Tooth marks on the garden furniture, scratches on the door, de-fluffed plush toys, chewed up sandals, craters in the garden… Sounds familiar? If you come home every day worrying about what surprise your dog has for you, then this article is for you.
One of the most annoying dog behavioural problems is destructiveness. It causes a lot of headaches for pet owners, especially if beloved or expensive items fall victim to our dogs’ destructive habit. Not to mention the mess and all the cleaning up to do! But why do dogs feel the urge to shred toys into pieces or chew on shoes left unattended by unsuspecting pet parents?
There are several reasons behind the behaviour, but one thing is for sure: dogs don’t mean to cause damage or upset their owners on purpose. Chewing is part of normal dog behaviour, however, excessive destructiveness can be a sign of a more serious behavioural problem.
Chewing is perfectly natural for young pups. Just like teething babies go through pain, puppies need to alleviate the discomfort when their adult teeth push out their milk teeth. This usually happens at the age of 5-6 months, so it is really important to provide suitable chew items for developing puppies. Durable rubber or plastic toys, rope toys, appropriate sized raw bones, but even an empty cardboard box or plastic bottle can keep pups busy for hours. (Make sure that your puppy doesn’t swallow pieces of the toys.)
Destructiveness in adult dogs
As a dog trainer I often come across signs of destruction. Some owners don’t even bother replacing chewed up dog beds and bedding because their dogs kept destroying them so they must not need it… Hm, are you sure?
Adult and even senior dogs need to chew. They engage with their environment through their mouths – it is the human equivalent of hands. If there are no appropriate chew toys around, they will find one. This is why it is so important to provide dogs with a variety of toys to choose from. There is no point leaving out hundreds of soft toys or balls at the same time. Rotating toys every few weeks will keep your dog interested and the old toy will be “new” again.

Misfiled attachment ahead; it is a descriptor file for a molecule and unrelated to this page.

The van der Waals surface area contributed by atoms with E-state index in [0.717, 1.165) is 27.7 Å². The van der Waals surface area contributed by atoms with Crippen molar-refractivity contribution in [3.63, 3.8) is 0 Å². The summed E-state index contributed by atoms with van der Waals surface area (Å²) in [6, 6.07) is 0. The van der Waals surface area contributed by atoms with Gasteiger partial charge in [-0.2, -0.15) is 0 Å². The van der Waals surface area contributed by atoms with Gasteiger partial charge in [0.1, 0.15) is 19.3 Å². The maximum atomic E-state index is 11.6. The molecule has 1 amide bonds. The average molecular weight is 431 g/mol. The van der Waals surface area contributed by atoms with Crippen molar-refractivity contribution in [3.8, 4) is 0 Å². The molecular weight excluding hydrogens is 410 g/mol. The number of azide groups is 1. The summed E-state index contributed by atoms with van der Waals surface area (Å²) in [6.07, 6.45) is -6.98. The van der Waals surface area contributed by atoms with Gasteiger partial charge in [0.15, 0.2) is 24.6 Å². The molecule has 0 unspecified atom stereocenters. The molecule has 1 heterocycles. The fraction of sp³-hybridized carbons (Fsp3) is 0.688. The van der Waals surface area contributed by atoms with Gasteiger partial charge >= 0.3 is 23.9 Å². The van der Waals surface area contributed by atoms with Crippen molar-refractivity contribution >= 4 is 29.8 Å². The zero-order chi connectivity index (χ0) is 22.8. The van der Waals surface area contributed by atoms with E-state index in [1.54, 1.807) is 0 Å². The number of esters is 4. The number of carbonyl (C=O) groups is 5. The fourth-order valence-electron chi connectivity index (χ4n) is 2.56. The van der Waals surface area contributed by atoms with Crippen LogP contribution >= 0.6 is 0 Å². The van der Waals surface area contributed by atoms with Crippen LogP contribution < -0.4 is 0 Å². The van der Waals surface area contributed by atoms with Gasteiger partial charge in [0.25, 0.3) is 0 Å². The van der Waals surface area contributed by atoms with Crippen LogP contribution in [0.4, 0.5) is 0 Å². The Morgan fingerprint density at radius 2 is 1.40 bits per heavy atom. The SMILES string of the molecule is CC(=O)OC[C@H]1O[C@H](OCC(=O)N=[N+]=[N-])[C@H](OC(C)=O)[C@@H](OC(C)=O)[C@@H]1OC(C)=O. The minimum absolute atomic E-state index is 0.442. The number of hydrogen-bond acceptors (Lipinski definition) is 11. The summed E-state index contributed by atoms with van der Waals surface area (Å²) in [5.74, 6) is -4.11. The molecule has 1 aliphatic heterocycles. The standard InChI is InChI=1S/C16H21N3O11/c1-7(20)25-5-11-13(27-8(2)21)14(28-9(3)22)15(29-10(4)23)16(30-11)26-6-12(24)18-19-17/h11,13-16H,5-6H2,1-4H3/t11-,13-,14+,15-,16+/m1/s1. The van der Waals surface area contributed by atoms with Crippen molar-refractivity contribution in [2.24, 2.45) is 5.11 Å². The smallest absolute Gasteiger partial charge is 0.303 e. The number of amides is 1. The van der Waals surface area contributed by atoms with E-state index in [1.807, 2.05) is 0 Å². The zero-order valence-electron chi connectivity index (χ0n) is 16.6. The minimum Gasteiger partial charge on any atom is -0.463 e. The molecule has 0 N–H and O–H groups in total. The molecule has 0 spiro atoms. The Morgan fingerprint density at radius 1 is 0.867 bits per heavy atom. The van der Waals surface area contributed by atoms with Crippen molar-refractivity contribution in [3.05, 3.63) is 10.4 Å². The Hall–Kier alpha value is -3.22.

If your furry friend shreds stuffed or plastic toys – perhaps swallows the squeakers – it is recommended to invest the money you would spend on another plush toy on natural, long-lasting, edible chew items. A dried pig’s or cow’s ear is safer and less expensive than a teddy bear stuffed with cotton, polyester or plastic beads. Raw beef bones can be a good alternative, but it is important to avoid raw pork bones to prevent potentially dangerous infections.
Many dogs have stepped foot in my home over the past years and they taught me one thing: the importance of tidiness. If we don’t want our dogs to destroy something, put it away, just like you would do it if you had a curious toddler at home. There are also some safety risks for dogs inside and outside the house such as electrical cords, chemicals, poisonous plants or even the plastic squeaker inside squeaky toys which can cause complications if accidentally swallowed.
Excessive chewing of toys can be due to frustration. In this case, the aim of the game is to dissect the toy, pull out the filling, destroy the squeaker inside. For power chewers, extra durable toys with reinforced stitching and no stuffing or squeaker are recommended. Chewing of wooden furniture can be great fun for dogs but can also indicate a lack of mental or physical stimulation. This can be addressed by increasing the daily activity of the dog, doing more training and adding environmental enrichment to their living area. Providing several resting places, varying the way the dog is fed and using interactive toys can help save your furniture.
Boredom or separation distress?
How do we know if the destruction is caused by simple boredom or whether our dog is having a panic attack when home alone? Separation anxiety is a heartbreaking condition in which dogs display signs of stress in the absence of their loved ones. There are several stages of separation distress and not all signs are visible to owners. Some dogs silently sit by the door for hours waiting for their owners to come home. The other end of the spectrum is when you see obvious signs of destruction or escape upon arriving home. Unfortunately, separation distress is quite common nowadays and I come across new cases on a daily basis. It is a complex illness and can develop in any breed or mixed breed, but I have seen a lot of dogs affected who come from backyard breeders or shelters.